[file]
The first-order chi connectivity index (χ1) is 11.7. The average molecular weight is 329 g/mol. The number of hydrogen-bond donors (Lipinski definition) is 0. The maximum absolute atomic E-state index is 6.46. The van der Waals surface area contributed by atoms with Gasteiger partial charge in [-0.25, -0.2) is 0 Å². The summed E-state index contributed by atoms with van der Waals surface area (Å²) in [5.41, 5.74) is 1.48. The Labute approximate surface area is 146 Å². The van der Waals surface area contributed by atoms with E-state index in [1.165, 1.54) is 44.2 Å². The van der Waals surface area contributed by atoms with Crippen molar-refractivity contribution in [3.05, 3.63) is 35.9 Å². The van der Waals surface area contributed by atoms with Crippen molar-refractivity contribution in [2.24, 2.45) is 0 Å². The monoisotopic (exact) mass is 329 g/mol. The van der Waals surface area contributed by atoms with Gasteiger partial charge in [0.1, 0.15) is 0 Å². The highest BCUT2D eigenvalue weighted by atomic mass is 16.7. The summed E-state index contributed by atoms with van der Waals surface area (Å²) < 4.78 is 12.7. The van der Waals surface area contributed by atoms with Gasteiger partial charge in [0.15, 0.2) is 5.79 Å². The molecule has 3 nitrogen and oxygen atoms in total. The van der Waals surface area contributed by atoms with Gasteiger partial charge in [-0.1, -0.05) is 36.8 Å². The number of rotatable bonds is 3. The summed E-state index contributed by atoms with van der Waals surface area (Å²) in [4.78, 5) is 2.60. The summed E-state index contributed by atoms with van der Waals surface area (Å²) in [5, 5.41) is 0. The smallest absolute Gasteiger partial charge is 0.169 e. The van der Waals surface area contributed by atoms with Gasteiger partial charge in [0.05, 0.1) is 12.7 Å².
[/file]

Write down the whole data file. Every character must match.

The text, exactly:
The first-order chi connectivity index (χ1) is 11.7. The average molecular weight is 329 g/mol. The number of hydrogen-bond donors (Lipinski definition) is 0. The maximum absolute atomic E-state index is 6.46. The van der Waals surface area contributed by atoms with Gasteiger partial charge in [-0.25, -0.2) is 0 Å². The summed E-state index contributed by atoms with van der Waals surface area (Å²) in [5.41, 5.74) is 1.48. The Labute approximate surface area is 146 Å². The van der Waals surface area contributed by atoms with E-state index in [1.165, 1.54) is 44.2 Å². The van der Waals surface area contributed by atoms with Crippen molar-refractivity contribution in [3.05, 3.63) is 35.9 Å². The van der Waals surface area contributed by atoms with Crippen molar-refractivity contribution in [2.24, 2.45) is 0 Å². The monoisotopic (exact) mass is 329 g/mol. The van der Waals surface area contributed by atoms with Gasteiger partial charge in [0.1, 0.15) is 0 Å². The highest BCUT2D eigenvalue weighted by atomic mass is 16.7. The summed E-state index contributed by atoms with van der Waals surface area (Å²) < 4.78 is 12.7. The van der Waals surface area contributed by atoms with Gasteiger partial charge in [0.15, 0.2) is 5.79 Å². The molecule has 3 nitrogen and oxygen atoms in total. The van der Waals surface area contributed by atoms with Gasteiger partial charge in [-0.1, -0.05) is 36.8 Å². The number of rotatable bonds is 3. The summed E-state index contributed by atoms with van der Waals surface area (Å²) in [4.78, 5) is 2.60. The summed E-state index contributed by atoms with van der Waals surface area (Å²) in [5, 5.41) is 0. The smallest absolute Gasteiger partial charge is 0.169 e. The van der Waals surface area contributed by atoms with Gasteiger partial charge in [0.05, 0.1) is 12.7 Å².